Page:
I like to think I helped build up the two FYC classes that are now offered at the school where I teach. The teacher who taught one of the classes was not interested, and for a variety of reasons, her students would drop her class. (In the second part of the year, she had two students in her class.) Two years ago, I taught four sections of English 1010 (Introduction to Writing), two classes per semester; last year, I taught four sections of English 1010 and three sections of English 2010 (Intermediate Writing). This year, I taught five sections of English 1010 and three sections of English 2010.

Next year, I'll teach six sections of English 1010 and four sections of English 2010. The schedule may change, but I'm the only teacher in the school teaching, or able to teach these classes.

I am considered a Concurrent Enrollment Adjunct, although I also teach English 1010 and 2010 at the local community college, so I'm two different types of adjunct for the same community college, and I'll be teaching at least 11 of these courses next year. I'm paid a $200/course stipend as a Concurrent Enrollment Adjunct from the community college.

I'm a big fan of community colleges; my education started at one, as did my teaching career (serendipitously, my first teaching job was at the same community college I attended and graduated from after high school). I've been an adjunct at three different colleges - four, if one counts the university that offered me a one-semester graduate student fellowship. My job is definitely being outsourced, and for me, it's worked out wonderfully, given how strongly I support concurrent enrollment programs, but I have to wonder what the connection is between concurrent enrollment, not paying adjunct (effectively looking for a highly educated, even-more-underpaid faculty), and the (attempted?) shenanigans put forth by Southern Illinois University.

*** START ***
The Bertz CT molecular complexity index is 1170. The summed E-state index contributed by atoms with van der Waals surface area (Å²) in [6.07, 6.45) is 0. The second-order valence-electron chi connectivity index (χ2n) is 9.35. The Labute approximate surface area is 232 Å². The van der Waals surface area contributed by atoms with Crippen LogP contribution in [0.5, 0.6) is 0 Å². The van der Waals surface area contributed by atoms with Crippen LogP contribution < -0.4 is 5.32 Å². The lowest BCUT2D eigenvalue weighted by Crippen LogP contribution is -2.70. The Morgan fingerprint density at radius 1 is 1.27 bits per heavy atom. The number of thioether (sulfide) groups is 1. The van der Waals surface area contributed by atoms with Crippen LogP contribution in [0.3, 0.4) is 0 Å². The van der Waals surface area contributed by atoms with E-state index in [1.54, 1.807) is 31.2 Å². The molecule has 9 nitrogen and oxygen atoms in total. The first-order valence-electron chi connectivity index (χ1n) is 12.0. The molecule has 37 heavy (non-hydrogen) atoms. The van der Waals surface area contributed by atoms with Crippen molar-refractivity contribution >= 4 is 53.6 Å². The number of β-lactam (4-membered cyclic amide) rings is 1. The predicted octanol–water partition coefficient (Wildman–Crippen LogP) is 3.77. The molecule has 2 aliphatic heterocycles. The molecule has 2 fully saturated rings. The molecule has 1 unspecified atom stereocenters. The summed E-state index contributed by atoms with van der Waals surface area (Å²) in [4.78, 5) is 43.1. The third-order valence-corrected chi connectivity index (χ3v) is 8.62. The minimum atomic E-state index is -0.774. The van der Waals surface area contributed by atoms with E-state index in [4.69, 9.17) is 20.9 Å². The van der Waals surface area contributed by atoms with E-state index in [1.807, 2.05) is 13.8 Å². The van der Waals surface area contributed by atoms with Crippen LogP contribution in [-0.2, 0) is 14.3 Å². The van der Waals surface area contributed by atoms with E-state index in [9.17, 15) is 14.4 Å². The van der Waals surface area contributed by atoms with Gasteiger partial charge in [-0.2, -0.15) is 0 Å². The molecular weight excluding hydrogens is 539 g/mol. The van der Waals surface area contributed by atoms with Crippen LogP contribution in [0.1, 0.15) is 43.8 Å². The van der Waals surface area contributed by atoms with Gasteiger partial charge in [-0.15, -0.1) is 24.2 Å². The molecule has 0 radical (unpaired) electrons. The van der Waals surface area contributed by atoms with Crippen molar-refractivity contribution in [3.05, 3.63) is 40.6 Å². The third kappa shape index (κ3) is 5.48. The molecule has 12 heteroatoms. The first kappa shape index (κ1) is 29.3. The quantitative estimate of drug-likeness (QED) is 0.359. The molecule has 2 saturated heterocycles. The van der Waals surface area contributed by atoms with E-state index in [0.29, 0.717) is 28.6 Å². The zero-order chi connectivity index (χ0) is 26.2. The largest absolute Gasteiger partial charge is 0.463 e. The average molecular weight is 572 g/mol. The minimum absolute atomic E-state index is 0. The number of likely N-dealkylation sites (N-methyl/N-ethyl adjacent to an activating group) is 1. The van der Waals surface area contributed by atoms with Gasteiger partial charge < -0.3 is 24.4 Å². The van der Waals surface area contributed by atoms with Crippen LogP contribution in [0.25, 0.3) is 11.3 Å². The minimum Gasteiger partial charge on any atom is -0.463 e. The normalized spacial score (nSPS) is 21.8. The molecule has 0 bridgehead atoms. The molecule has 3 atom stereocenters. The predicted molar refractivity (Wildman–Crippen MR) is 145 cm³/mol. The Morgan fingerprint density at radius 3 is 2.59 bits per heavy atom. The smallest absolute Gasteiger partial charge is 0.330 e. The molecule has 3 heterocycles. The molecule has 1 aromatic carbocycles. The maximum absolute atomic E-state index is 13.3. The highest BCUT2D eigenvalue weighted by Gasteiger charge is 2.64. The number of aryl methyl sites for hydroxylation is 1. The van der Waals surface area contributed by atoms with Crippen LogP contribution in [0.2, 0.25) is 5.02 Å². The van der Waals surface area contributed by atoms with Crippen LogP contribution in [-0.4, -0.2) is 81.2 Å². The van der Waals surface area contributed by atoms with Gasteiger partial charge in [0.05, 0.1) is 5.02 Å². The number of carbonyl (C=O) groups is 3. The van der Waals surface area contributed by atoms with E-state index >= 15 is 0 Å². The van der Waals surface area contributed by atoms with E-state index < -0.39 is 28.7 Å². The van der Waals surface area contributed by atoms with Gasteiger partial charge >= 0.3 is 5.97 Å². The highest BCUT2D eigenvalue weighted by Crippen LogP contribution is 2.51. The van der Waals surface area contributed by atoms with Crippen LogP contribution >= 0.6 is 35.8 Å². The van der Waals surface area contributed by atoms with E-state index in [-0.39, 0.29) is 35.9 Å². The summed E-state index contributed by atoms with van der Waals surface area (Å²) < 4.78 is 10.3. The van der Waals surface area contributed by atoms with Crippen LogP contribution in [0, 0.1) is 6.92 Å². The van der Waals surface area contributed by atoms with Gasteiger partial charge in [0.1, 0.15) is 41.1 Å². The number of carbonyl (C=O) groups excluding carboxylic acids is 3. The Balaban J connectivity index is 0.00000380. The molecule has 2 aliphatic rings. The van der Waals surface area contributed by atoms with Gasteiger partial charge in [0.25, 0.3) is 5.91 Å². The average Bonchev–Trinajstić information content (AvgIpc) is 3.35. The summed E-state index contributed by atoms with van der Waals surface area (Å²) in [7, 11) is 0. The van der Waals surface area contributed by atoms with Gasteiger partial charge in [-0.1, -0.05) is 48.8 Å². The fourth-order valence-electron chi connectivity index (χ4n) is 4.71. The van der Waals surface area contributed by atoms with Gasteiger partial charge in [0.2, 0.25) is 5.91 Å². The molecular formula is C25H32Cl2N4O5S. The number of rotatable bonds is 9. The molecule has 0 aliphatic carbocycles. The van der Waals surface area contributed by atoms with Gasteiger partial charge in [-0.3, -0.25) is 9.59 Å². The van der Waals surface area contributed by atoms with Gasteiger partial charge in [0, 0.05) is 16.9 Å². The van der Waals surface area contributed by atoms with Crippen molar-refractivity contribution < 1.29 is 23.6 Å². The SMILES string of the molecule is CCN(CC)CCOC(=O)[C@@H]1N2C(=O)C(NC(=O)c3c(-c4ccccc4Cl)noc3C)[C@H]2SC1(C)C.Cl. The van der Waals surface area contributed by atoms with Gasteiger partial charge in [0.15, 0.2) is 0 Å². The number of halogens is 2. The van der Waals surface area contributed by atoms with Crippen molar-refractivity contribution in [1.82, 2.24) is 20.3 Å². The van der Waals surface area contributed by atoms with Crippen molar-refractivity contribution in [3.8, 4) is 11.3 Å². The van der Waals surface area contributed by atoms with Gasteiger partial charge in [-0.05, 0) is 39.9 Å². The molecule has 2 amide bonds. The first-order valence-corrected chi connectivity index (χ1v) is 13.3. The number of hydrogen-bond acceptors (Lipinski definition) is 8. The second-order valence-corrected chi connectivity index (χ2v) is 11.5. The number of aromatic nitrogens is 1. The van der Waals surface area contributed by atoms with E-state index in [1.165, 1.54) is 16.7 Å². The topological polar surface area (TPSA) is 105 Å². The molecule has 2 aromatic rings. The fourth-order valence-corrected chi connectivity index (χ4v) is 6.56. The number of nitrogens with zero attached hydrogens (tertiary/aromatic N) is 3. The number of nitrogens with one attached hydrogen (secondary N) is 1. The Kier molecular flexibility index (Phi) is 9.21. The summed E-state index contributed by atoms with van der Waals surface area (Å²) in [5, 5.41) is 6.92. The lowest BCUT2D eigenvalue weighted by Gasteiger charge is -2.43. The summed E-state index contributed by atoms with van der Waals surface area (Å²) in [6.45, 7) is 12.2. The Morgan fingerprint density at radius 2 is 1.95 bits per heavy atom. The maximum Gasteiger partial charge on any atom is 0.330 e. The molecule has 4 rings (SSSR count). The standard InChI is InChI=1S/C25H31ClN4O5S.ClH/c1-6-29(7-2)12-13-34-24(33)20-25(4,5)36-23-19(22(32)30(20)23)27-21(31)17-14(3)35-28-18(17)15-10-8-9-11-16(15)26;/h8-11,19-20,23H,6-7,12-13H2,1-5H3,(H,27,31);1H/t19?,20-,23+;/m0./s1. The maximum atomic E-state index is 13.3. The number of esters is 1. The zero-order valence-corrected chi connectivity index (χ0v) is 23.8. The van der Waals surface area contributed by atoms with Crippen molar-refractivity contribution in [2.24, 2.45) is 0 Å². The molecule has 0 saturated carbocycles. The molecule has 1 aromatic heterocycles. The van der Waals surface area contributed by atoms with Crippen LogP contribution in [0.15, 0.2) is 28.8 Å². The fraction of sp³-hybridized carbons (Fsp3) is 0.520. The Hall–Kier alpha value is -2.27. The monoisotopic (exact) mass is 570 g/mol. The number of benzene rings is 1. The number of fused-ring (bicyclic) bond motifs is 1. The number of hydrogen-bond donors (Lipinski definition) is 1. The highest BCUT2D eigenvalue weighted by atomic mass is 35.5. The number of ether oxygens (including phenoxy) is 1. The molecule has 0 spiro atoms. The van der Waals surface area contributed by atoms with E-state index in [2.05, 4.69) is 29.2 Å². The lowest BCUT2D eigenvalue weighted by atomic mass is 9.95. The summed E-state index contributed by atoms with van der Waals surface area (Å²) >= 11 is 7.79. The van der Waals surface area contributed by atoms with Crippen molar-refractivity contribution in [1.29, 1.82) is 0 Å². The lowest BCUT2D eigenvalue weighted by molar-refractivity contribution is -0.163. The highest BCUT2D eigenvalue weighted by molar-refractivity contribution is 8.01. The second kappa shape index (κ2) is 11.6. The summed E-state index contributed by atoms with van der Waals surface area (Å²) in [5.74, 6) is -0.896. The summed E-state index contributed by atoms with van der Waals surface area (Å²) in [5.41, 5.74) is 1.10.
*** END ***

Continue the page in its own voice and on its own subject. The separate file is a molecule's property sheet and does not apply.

Wednesday, June 28, 2017

The Case Against Stevens-Henager College

Late in the year last year, a guest speaker from Stevens-Henager College came in to talk to my Concurrent Enrollment students about career preparation. She used my classroom projector to show samples of resumés and cover letters, and led discussions on interview skills also. The only part of this part of her talk that was out of date was her recommendation to include a career objective, a detail that's outdated. 

However, she started her presentation talking about Stevens-Henegar College itself, which I really did not appreciate, partly because I did not want her espousing a particular college to a captive audience. And then I noticed her use use of logical fallacies.